How to save money on Christmas
Christmas 2020 will be like no other. But if we want to focus on the silver liners (or silver balls), this year’s celebrations give us a unique opportunity to reduce usual expenses. Whether you usually host a home or travel across the country to visit loved ones, 2020 could be the year we can actually save some money this Christmas. This is how we will try to be frugal while always enjoy.
Budget for Christmas gifts
At this time of year, all good financial sense goes out the window of our house (well, it is Christmas is not it?). This year, we are showing common sense and we have set a budget.
Setting a limit on how much we spend per person might not sound like fun, but it’s definitely a quick and easy way to save money this Christmas.
There are also beneficial side effects. For example, this means cutting out all the tattoos and choosing the gifts that will actually be desired. In fact, some of the best gifts we’ve received over the years have been homemade by friends (like chutneys and sloe gin).
If you have a large circle of friends and family to buy from and can’t consider making gifts for crafts or baking, why not give Secret santa claus a go instead?
Take advantage of seasonal bargains
I always save money on Christmas by using points and vouchers accumulated throughout the year through loyalty programs. For me, that means getting the most out of my Boots Advantage card points.
Used in conjunction with their three-for-two offers, this guarantees big savings and means you can always feel generous. I also tend to save all of our Nectar Points and offset them with our Christmas food store.
Years ago we had earned so many points that a shop of £ 100 and above was worth around £ 30 (unfortunately we were never able to recreate this magical event).
Reduce food expenses
Being realistic about the number of people you treat for can help you plan better, minimize food waste and to save money.
In truth, this is the one I’m used to wrestling with. We’ve been hosting the last Christmases, and my paranoia about making sure everyone is well-fed usually means we’re still munching on Christmas goodies in February. We save money by baking our own Christmas pies and cakes (with the amount the kids eat, making our own saves us a fortune).
Additionally, I have learned that if visiting family members offer to bring or contribute something, accept it. It’s not rocket science, but it took me a while to come to terms with the fact. Contributions also mean that everyone feels like they’ve brought something (literally) to the table.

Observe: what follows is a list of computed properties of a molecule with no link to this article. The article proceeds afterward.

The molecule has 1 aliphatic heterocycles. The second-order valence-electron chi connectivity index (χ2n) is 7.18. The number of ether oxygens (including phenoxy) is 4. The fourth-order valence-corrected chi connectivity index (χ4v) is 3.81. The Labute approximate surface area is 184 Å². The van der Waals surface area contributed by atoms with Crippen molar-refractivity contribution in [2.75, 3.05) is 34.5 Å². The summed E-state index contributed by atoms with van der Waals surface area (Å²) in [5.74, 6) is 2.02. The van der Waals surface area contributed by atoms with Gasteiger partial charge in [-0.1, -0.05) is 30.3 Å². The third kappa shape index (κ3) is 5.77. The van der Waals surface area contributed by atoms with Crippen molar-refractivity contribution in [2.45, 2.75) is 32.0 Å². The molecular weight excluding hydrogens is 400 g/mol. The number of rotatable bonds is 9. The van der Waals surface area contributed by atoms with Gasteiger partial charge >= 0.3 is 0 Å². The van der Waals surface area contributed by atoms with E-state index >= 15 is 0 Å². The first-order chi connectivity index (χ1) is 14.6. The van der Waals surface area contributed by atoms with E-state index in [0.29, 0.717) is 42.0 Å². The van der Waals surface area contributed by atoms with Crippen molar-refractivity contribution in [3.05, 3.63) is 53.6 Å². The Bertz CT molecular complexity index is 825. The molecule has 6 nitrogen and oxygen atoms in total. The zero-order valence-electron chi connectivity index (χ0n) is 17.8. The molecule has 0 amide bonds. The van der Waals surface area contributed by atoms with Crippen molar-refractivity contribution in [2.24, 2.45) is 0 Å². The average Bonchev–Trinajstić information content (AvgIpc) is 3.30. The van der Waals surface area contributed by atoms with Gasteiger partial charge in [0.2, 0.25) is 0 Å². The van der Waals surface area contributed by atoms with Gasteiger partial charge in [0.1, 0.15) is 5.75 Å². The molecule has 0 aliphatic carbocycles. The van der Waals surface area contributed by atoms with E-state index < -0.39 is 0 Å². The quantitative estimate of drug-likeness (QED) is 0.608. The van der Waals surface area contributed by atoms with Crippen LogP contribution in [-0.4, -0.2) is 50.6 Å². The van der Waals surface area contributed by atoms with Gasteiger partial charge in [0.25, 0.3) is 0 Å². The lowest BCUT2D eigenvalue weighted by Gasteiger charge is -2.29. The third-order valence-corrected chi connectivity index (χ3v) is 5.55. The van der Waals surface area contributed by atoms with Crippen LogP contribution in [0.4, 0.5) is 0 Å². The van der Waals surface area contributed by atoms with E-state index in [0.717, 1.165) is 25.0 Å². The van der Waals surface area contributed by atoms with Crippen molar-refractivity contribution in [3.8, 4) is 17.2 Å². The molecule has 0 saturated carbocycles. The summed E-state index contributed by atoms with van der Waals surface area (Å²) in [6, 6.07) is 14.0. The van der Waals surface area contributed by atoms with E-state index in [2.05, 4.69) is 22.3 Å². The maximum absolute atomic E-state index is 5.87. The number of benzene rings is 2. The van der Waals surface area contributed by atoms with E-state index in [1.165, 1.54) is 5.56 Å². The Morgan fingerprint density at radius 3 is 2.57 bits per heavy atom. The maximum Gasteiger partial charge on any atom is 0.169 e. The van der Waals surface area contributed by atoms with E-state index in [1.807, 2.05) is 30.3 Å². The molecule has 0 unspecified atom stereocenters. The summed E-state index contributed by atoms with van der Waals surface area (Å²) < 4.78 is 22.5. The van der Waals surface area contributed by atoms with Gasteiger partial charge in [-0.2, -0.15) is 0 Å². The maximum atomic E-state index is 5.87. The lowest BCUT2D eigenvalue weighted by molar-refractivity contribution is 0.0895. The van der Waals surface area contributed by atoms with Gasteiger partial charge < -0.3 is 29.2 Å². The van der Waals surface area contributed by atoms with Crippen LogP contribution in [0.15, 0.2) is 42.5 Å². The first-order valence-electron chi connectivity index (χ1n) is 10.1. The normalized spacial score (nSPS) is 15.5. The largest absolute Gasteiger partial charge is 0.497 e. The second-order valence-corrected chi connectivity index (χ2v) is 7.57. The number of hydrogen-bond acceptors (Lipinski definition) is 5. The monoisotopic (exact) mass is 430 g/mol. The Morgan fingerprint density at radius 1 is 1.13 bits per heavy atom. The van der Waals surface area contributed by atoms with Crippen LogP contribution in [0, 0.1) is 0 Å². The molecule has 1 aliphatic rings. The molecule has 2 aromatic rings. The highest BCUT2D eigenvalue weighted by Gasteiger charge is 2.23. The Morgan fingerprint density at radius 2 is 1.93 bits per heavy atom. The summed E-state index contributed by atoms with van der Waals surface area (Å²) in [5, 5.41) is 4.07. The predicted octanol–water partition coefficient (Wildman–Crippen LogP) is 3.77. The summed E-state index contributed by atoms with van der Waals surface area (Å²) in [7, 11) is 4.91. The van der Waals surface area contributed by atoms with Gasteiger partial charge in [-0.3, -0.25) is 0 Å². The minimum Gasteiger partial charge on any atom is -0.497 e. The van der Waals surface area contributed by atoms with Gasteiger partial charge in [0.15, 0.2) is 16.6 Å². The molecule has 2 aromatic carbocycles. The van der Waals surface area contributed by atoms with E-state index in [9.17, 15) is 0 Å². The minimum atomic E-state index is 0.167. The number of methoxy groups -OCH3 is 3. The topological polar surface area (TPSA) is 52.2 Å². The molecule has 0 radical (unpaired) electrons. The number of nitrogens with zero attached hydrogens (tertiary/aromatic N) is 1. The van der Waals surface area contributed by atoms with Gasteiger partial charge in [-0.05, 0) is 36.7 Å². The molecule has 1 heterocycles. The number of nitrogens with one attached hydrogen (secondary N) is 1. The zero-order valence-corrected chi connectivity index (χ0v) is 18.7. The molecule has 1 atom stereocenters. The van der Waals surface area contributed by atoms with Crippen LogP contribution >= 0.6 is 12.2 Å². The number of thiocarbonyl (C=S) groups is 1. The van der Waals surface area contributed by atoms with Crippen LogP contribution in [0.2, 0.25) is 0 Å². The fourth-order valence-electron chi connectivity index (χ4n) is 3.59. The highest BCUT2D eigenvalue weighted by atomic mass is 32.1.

This year is, of course, a little different and we are only looking after the four of us. To make sure I don’t spend more than I need, I’ll plan the meals we’ll have over the Christmas holidays, making the most of leftovers and the freezer. According to a survey by YouGov, the average Christmas food and drink spend is almost £ 160 (I’m aiming well below).
Use technology instead of travel
Our families live across the UK, from the Yorkshire Hills to the other side of London, Cornwall and the Channel Islands. Usually that means going all over the country for some of us. This year (despite the slight easing of restrictions) we have decided to call the family by video conference so that grandparents and cousins can see each other and open presents.
This is obviously not the same, but it does mean saving money on fuel costs and everyone can stay safe at home.
One of the best ways I’ve found to save money this Christmas is to plan ahead. It means getting good deals in the post-Christmas sale (yes, I am that person).
In fact, it works so well that I haven’t bought over-priced Christmas crackers, wrapping paper, or gift tags in years (seriously).
The biggest savings are in stores that need to replenish their stock fairly quickly. Supermarkets and mixed retailers like Wilko have some of the best deals. A few years ago I bought gift bags for 10p each and wrapping paper for 20p.
Save money on Christmas to enjoy the new year
At the risk of sounding like a charlatan, Christmas is just a day away. Saving now means worrying less about tightening your belt at the start of the year.
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